HOW IT WORKS
Mediation is a process of conflict resolution in which couples work together with the assistance of a trained mediator in a series of sessions to discuss problems and reach agreements that fit their particular circumstances. In a divorce situation the mediator will guide the parties through gathering the necessary information to negotiate an acceptable agreement which distributes the assets of the marriage; provides for the payment of the debts and alimony (when applicable). The mediator also assists parents of minor children in the creation of a Parenting Plan specifically designed for the needs of the whole family. This plan will detail when the children will be with each parent, who will pay support, who will pay for their medical care, who will make the major decisions in their future and other specifics which should make it easier to parent children after the divorce.
Attorneys are not usually present at these sessions but will continue to provide legal advice as needed, and will review agreements with the parties prior to the signing of documents. The mediator, unlike a judge, gives no legal advice and makes no decisions, but can provide legal information and help explore reasonable and safe options to suit the family’s particular circumstances.
The focus is on problem solving in an effort to avoid a court battle. The cost of mediation is far less both financially and emotionally than the costs of a contested divorce where there may be depositions, interrogatories and pretrial motions; and the final decisions are made by the Judge after several hours of testimony in the adversarial environment of a courtroom. The parties share the mediator’s hourly fee. The mediation setting is private and safe and scheduled for the convenience of the parties as much as possible. The parties are in control of the outcome.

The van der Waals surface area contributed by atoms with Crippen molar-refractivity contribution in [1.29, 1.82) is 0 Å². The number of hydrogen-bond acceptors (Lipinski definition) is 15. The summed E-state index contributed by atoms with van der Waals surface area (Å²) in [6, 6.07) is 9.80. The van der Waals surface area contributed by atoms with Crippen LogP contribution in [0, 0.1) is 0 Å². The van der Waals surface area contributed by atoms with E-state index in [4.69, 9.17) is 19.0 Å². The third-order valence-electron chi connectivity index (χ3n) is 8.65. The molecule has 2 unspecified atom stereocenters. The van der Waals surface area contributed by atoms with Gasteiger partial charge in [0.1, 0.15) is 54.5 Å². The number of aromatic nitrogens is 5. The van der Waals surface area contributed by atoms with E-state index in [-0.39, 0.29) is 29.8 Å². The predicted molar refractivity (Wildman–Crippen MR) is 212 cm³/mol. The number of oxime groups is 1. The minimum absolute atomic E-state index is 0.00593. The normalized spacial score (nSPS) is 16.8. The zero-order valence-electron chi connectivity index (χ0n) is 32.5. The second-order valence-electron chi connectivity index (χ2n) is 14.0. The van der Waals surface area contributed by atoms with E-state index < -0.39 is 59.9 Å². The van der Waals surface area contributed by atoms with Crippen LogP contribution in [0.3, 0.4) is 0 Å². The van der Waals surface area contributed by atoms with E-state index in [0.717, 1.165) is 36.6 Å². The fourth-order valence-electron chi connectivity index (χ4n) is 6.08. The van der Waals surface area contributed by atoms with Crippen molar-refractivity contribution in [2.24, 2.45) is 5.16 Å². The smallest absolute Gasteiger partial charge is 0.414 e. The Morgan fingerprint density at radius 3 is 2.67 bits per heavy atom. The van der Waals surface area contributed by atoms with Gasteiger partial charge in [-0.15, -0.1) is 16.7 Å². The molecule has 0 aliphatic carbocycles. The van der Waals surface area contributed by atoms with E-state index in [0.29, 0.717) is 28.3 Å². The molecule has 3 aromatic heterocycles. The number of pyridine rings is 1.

Tennessee law now requires mediation in a divorce case prior to setting a case for trial. The Parenting Plan requires that parents go to mediation (or some other process for dispute resolution) prior to returning to Court to resolve post-divorce issues about the children other that child support. However, the parties can agree to take child support issues to mediation and many parents prefer this approach. All the pertinent information is discussed and calculations are made according to existing child support guidelines to revise the chld support when appropriate. The modification of the Parenting Plan can then be submitted to the Court as a agreed order, eliminating unnecessary attorneys' fees for Court appearances and discovery. Mediation is more likely to be successful the earlier it is utilized. The parties may choose to mediate at any time, and not wait until ordered to do so by the Court. Many couples choose mediation prior to retaining attorneys and paying increasingly higher retainer fees. The Court will not order mediation when there is a serious safety issue such as spousal or child abuse. These cases may be mediated with both parties’ consent, but only by a mediator with specific training in domestic violence, (sometimes a team of mediators), in a safe setting.
The issue of domestic violence, which is a crime, is never mediated; however a safe Parenting Plan can be developed where the parents have little or no contact with each other.